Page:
Phase 2 study of oral panobinostat (LBH589) with or without erythropoietin in heavily transfusion-dependent IPSS low or int-1 MDS patients

Article metrics

Patients with myelodysplastic syndromes (MDS) often display anemia for which currently available treatment options are limited. In fact, red blood cell (RBC) transfusions remain a crucial therapy although their use is linked to decreased survival. In lower-risk MDS, there is no licensed treatment option available throughout Europe, at present, although erythropoietin receptor stimulating agents (ESA) are active in a well-defined subset of patients with low transfusion burden and low endogenous erythropoietin (EPO) levels.1 Although the mechanism is not clearly defined, EPO-dependent signaling is impaired in the majority of anemic MDS patients. Recent findings suggest that mutations in epigenetic regulators contribute to the pathophysiology of MDS.2, 3 Targeting histone deacetylation (HDAC) with single agent valproic acid (VPA) has been shown to achieve substantial erythroid improvements, especially in IPSS lower-risk patients.4 Panobinostat (LBH589), an oral pan class I/II histone deacetylase inhibitor (HDACi), has shown promising anti-tumor activity in preclinical models and in leukemia patients through inhibiting cellular proliferation and inducing apoptosis.5, 6

Within a phase 2 trial (GEPARD study by the German MDS study group) we investigated the single agent activity of orally administered LBH589 in RBC transfusion-dependent low or intermediate-1 risk MDS patients who were either ESA refractory or had a low probability of response according to the Hellström-Lindberg score1, 7 (clinicaltrials.gov identifier: NCT01034657). Transfusion dependence was defined as 4 units of blood within an 8-week period. The design of the study is shown in Figure 1. The primary objective of the trial was to evaluate the rate of erythroid improvement (HI-E) using modified International MDS Working Group (IWG) criteria8 after completion of the first part of the study (‘core phase’; 16 weeks).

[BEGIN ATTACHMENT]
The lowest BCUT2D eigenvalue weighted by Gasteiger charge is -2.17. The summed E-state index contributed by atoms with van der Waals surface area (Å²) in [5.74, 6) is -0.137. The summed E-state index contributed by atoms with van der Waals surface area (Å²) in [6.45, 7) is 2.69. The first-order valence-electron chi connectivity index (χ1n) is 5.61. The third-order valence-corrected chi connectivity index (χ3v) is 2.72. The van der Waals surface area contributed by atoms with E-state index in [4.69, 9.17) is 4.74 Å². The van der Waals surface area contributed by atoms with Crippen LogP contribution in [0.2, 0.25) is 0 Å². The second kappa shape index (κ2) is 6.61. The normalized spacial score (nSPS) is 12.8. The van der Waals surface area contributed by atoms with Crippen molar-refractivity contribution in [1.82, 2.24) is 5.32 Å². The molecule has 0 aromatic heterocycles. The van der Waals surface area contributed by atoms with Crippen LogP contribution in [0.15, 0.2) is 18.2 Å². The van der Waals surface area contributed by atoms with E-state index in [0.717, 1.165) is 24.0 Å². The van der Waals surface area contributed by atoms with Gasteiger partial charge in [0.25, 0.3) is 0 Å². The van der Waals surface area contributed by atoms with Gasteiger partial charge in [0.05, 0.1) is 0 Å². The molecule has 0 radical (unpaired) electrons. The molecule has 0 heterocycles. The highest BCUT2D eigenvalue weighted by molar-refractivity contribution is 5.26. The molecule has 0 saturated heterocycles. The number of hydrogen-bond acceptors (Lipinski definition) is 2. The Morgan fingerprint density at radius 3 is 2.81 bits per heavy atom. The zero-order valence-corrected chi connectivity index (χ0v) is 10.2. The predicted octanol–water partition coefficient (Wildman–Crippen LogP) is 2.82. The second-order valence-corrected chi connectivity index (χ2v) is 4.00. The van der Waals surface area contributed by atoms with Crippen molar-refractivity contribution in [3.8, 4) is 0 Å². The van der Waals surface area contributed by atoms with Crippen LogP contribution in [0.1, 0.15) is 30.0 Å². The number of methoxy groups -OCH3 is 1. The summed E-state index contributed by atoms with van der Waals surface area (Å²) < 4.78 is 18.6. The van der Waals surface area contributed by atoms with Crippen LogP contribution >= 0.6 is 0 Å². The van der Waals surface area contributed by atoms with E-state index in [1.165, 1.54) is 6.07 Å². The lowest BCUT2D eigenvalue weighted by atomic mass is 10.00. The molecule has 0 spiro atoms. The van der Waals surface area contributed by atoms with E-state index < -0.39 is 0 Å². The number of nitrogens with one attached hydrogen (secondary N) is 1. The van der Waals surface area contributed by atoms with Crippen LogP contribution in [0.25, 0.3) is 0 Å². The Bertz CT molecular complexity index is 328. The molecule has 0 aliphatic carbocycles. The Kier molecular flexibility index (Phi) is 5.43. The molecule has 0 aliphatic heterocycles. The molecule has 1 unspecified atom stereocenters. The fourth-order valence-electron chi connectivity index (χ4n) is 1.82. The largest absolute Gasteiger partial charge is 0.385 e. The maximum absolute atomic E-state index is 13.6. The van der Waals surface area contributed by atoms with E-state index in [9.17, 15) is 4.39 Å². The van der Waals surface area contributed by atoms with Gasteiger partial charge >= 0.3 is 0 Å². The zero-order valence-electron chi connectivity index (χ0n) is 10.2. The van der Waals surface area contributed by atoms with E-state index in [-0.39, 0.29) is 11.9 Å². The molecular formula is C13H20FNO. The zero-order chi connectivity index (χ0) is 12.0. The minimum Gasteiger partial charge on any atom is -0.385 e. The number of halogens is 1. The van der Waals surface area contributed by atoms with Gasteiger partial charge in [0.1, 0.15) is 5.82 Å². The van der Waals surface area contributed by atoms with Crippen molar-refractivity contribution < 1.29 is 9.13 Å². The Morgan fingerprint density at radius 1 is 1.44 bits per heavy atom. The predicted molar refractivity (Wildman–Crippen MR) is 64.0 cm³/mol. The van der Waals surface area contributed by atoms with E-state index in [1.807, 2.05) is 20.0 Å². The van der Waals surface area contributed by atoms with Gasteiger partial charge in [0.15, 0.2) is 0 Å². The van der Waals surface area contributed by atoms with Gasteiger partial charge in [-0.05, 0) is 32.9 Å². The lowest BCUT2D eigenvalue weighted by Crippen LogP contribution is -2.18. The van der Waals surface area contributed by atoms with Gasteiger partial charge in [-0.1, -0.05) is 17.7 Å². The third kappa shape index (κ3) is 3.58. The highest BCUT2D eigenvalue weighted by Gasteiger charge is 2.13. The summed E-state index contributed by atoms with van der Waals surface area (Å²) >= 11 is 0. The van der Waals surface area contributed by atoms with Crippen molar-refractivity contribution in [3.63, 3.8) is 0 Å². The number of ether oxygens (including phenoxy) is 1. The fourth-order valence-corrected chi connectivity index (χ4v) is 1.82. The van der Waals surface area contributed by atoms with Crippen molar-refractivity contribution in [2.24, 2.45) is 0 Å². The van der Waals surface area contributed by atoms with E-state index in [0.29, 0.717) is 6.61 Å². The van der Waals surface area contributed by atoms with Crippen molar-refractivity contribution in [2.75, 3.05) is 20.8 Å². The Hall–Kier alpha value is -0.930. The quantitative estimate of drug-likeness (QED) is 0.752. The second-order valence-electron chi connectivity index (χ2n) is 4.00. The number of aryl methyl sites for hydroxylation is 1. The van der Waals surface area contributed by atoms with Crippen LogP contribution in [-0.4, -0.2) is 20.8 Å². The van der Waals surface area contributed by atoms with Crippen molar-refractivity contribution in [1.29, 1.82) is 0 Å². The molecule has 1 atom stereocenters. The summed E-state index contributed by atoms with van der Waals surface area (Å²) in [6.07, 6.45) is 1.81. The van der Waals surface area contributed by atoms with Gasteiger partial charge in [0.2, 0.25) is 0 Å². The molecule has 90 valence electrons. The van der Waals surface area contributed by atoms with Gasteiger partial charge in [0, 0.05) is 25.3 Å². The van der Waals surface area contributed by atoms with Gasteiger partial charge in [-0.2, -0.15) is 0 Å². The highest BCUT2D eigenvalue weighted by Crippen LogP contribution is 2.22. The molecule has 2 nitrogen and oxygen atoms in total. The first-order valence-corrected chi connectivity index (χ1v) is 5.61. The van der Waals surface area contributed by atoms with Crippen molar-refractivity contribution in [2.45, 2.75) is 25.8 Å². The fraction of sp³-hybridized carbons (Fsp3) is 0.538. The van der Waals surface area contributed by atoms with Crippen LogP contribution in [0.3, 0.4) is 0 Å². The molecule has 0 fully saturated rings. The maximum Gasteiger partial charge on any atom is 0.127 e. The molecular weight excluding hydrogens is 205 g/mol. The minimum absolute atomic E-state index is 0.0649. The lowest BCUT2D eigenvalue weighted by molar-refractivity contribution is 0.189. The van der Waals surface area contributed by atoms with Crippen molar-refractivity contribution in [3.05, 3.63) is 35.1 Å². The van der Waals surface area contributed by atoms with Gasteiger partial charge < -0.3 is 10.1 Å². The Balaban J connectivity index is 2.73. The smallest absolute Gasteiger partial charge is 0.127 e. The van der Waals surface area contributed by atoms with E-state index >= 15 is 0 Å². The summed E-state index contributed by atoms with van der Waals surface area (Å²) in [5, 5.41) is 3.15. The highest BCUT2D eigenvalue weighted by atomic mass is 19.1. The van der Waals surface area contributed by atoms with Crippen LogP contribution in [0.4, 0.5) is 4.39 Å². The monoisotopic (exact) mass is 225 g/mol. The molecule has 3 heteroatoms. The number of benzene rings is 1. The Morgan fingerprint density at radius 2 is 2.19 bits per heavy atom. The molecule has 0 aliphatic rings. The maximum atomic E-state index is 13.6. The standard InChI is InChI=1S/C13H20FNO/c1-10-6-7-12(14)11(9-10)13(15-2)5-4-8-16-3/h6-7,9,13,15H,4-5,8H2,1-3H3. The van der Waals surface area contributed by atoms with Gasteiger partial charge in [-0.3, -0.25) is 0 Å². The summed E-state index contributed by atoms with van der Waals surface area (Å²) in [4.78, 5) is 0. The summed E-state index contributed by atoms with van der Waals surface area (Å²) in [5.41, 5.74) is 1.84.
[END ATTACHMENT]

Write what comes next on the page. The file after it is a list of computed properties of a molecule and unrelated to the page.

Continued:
Figure 1
figure1

Study design and efficacy outcome. After screening, all patients received LBH589 orally at a starting dose of 40 mg (n=30) or 30 mg (n=4) on Monday, Wednesday and Friday every week until week 16, when the response was evaluated (‘core phase’). In case of erythroid improvement (HI-E), patients continued on LBH589 until week 52, whereas patients with disease progression discontinued study treatment (dotted line). At the final visit of the core phase, 20 patients were evaluable for the assessment of primary efficacy variables. Only 14 patients with stable disease for transfusion needs were evaluable and met the criteria for randomization. Owing to drop out of 7 patients before randomization, 13 patients were eligible for the second part of the study (‘randomized phase’). Twelve patients were randomized to one of the two arms in equal parts and treated with either LBH589 alone (n=6) or LBH589+Epoetin Alfa HEXAL (ESA, 30 000 IU/week subcutaneously; n=6) for further 16 weeks. Both groups were evaluated after 32 weeks and continued treatment until week 52 only in case of HI-E or stable disease. Total responses for all patients were evaluated after 52 weeks of treatment (end of study, EOS). * one patient who was eligible for randomization was not randomized and continued with LBH589 single agent treatment; # two patients were lost to EOS assessment due to the occurrence of serious adverse events.

After the core phase, patients with stable disease regarding transfusion needs were randomized either to receive further treatment with LBH589 alone or LBH589 plus ESA (‘randomized phase’). This was done in an attempt to investigate whether HDACi mediated by LBH589 might overcome resistance to erythropoiesis-stimulating agents, like recently shown for all-trans retinoic acid.9 Per amendment 2, the study was terminated prematurely due to a lack of an observed response in the 34 patients treated thus far. Results presented are based on the full analysis set population. The study was conducted according to the Declaration of Helsinki, and all patients provided written informed consent.

Median age of the patient population was 66 years (range 51–81), and IPSS categories were low (n=11) or int-1 (n=23) with less than 5% bone marrow blast infiltration in all patients. The majority of patients (n=20) displayed no cytogenetic abnormalities, while deletion in chromosome 5 [del(5q)] was the most common abnormality observed in seven patients. At baseline, the average pretreatment number of transfusion units in the previous 8 weeks was 6.1.